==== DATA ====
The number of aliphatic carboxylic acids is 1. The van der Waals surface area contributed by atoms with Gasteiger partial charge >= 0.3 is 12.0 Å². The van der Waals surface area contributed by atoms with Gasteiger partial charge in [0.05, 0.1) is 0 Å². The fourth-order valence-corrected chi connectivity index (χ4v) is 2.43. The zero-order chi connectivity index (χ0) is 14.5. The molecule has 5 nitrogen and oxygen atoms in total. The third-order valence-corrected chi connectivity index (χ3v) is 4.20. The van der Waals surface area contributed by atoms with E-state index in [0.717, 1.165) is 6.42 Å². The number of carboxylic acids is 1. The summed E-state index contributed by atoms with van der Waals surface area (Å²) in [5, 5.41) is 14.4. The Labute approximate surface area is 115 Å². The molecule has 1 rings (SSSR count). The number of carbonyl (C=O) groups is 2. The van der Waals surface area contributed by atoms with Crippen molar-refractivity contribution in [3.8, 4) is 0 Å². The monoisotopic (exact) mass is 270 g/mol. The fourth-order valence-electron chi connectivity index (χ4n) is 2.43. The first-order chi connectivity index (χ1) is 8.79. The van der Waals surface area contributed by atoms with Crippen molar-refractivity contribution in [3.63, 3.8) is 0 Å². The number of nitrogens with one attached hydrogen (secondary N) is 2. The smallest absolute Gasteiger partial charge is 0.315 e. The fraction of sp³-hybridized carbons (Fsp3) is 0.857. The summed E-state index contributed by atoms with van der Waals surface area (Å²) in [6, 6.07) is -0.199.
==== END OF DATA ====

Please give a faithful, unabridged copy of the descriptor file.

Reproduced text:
The number of aliphatic carboxylic acids is 1. The van der Waals surface area contributed by atoms with Gasteiger partial charge >= 0.3 is 12.0 Å². The van der Waals surface area contributed by atoms with Gasteiger partial charge in [0.05, 0.1) is 0 Å². The fourth-order valence-corrected chi connectivity index (χ4v) is 2.43. The zero-order chi connectivity index (χ0) is 14.5. The molecule has 5 nitrogen and oxygen atoms in total. The third-order valence-corrected chi connectivity index (χ3v) is 4.20. The van der Waals surface area contributed by atoms with E-state index in [0.717, 1.165) is 6.42 Å². The number of carboxylic acids is 1. The summed E-state index contributed by atoms with van der Waals surface area (Å²) in [5, 5.41) is 14.4. The Labute approximate surface area is 115 Å². The molecule has 1 rings (SSSR count). The number of carbonyl (C=O) groups is 2. The van der Waals surface area contributed by atoms with Crippen molar-refractivity contribution in [3.8, 4) is 0 Å². The monoisotopic (exact) mass is 270 g/mol. The fourth-order valence-electron chi connectivity index (χ4n) is 2.43. The first-order chi connectivity index (χ1) is 8.79. The van der Waals surface area contributed by atoms with Crippen molar-refractivity contribution in [3.63, 3.8) is 0 Å². The number of nitrogens with one attached hydrogen (secondary N) is 2. The smallest absolute Gasteiger partial charge is 0.315 e. The fraction of sp³-hybridized carbons (Fsp3) is 0.857. The summed E-state index contributed by atoms with van der Waals surface area (Å²) in [6, 6.07) is -0.199.